The assassination of Rodolfo Torre Cantú, the PRI candidate for governor of Tamaulipas, is the country’s most serious political killing since the 1994 death of Luis Donaldo Colosio, the PRI’s presidential candidate.
Today’s NYT story has the basic information as currently known.
Most speculation in Mexico points to the violent struggle between the Gulf Cartel (CDG) and Los Zetas—formerly the armed wing of the CDG, and now their rivals—as the proximate cause of the surge in violence in Tamaulipas this year. The Zetas, in particular, are suspected of being behind the ambush that killed Torre Cantú and four of his campaign staff.
Several items are worth noting:
- Torre Cantú had recently gotten enhanced security. The Ministry of Defense had just assigned him a new head of security, General (ret.) Roberto Miranda, who handled security for then-presidential candidate Ernesto Zedillo after the Colosio assassination. (Universal 6/29)
- In May, the PAN mayoral candidate for the town of Valle Hermoso, José Mario Guajardo Varela was assassinated. Valle Hermosa was where Torre Cantú was heading when his caravan was ambushed.
- In eight of the 43 towns in the state, either the PRD or PAN did not field mayoral candidates, mostly because of intimidation and fears for personal safety.
- In February, the U.S. DEA warned their Mexican counterparts of the growing wave of violence in Tamaulipas and Nuevo Leon because of the war between the two groups. (Excelsior 6/29)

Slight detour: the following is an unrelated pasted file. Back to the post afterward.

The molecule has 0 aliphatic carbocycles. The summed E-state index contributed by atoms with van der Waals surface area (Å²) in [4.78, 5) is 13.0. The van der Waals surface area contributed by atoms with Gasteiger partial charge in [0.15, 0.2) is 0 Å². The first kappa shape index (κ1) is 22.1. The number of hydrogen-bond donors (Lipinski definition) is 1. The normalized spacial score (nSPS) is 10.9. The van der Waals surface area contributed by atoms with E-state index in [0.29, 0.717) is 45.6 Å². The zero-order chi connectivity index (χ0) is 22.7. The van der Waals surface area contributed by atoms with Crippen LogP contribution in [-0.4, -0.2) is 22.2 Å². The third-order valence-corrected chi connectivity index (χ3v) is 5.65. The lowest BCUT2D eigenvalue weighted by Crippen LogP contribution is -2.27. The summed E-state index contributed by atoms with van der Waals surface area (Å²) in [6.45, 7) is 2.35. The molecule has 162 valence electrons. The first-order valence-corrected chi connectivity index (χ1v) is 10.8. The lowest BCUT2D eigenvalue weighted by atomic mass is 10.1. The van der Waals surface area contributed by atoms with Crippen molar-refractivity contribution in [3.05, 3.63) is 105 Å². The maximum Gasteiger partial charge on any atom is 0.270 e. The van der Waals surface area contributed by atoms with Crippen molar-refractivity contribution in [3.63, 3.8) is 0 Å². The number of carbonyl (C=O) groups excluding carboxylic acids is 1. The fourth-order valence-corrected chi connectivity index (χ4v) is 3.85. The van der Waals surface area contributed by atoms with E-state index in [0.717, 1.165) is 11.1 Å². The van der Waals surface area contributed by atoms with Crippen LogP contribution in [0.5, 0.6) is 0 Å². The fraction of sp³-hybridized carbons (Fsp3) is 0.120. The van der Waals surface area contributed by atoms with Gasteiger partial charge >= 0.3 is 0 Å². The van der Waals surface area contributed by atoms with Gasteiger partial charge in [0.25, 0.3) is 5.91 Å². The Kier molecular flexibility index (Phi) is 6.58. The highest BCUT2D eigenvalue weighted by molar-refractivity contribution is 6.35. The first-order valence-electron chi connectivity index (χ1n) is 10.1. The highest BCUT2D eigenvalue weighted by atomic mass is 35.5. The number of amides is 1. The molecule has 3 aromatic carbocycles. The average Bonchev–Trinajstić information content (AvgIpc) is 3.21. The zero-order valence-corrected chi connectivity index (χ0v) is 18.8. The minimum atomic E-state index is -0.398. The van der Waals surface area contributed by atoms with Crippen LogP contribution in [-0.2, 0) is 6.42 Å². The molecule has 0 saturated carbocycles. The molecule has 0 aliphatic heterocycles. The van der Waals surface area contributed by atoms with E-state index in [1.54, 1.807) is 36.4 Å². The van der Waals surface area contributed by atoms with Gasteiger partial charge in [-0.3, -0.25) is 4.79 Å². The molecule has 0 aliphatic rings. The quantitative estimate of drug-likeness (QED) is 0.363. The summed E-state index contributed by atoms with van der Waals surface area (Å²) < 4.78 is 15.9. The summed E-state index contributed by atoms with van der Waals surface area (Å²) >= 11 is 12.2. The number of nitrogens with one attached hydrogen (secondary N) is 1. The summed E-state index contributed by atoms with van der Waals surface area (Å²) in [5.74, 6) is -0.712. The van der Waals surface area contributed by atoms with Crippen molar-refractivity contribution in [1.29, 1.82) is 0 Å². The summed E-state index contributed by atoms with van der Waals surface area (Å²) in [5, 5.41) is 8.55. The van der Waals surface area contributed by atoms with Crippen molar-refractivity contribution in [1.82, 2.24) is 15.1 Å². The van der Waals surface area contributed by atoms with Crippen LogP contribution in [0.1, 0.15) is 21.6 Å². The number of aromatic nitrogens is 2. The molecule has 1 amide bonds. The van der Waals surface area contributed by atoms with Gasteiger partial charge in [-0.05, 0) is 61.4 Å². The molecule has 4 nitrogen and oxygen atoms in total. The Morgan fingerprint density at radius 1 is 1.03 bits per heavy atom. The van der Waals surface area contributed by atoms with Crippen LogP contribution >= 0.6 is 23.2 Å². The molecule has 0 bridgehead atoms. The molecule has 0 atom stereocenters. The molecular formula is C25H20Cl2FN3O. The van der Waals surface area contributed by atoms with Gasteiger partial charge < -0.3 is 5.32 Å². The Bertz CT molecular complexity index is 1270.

Three policemen were killed and a fourth gravely wounded when a patrol car was ambushed in the Monterrey suburb of San Nicolas. This attack follows by a week attacks where grenades were thrown into the police compounds of five Monterrey suburbs; only two of the grenades exploded. The Army warns that the Gulf cartel and the Zeta paramilitary gang are battling for control of the cities and transit routes in Nuevo León and Tamaulipas, with at least 17 confrontations between the two gangs since Feb. 25. Nuevo León governor Rodrigo Medina (PRI) fired his minister of public security and brought back Luis Carlos Treviño Berchelmann, who was Justice minister in the last government. (Reforma 2/28, 3/5, 3/5, 3/6)
The primary government program for supporting poor farmers, Procampo, was shown to be paying support funds to many of the top drug traffickers and their families, as well many prominent political families, according to an investigation carried out by CIDE and Fundar and reported by El Universal. Among the drug traffickers (and their families) who have gotten Procampo financial support: ‘El Mayo’ Zambada (Sinaloa cartel), ‘El Chapo’ Guzmán (Sinaloa cartel), Amado and Vicente Carrillo Fuentes (Juárez cartel), and Juan Garcia Abrego (Gulf Cartel). Procampo was created 15 years ago to assist small farmers adjust to the opening of agricultural trade as part of NAFTA. The investigation estimates that the top 20% of recipients have gotten 80% of the Ps. 171 billion in grants over the life of the program, while the average small farmer receives only Ps.700 per year. In response, Secretary of Agriculture Alberto Cárdenas promised an immediate scrubbing of the list of beneficiaries, but said it was the responsibility of the Justice Ministry to weed out drug traffickers. (Universal 7/27, 7/29, Proceso 7/31)
The Army captured one of the top lieutenants of the Gulf cartel, Raymundo Almanza Morales and three others in Monterrey. He is on the PGR’s list of 37-most wanted drug traffickers. His brother Octavio was arrested in February for the murder of General Mauro Enrique Tello in Cancún. (Reforma 5/21)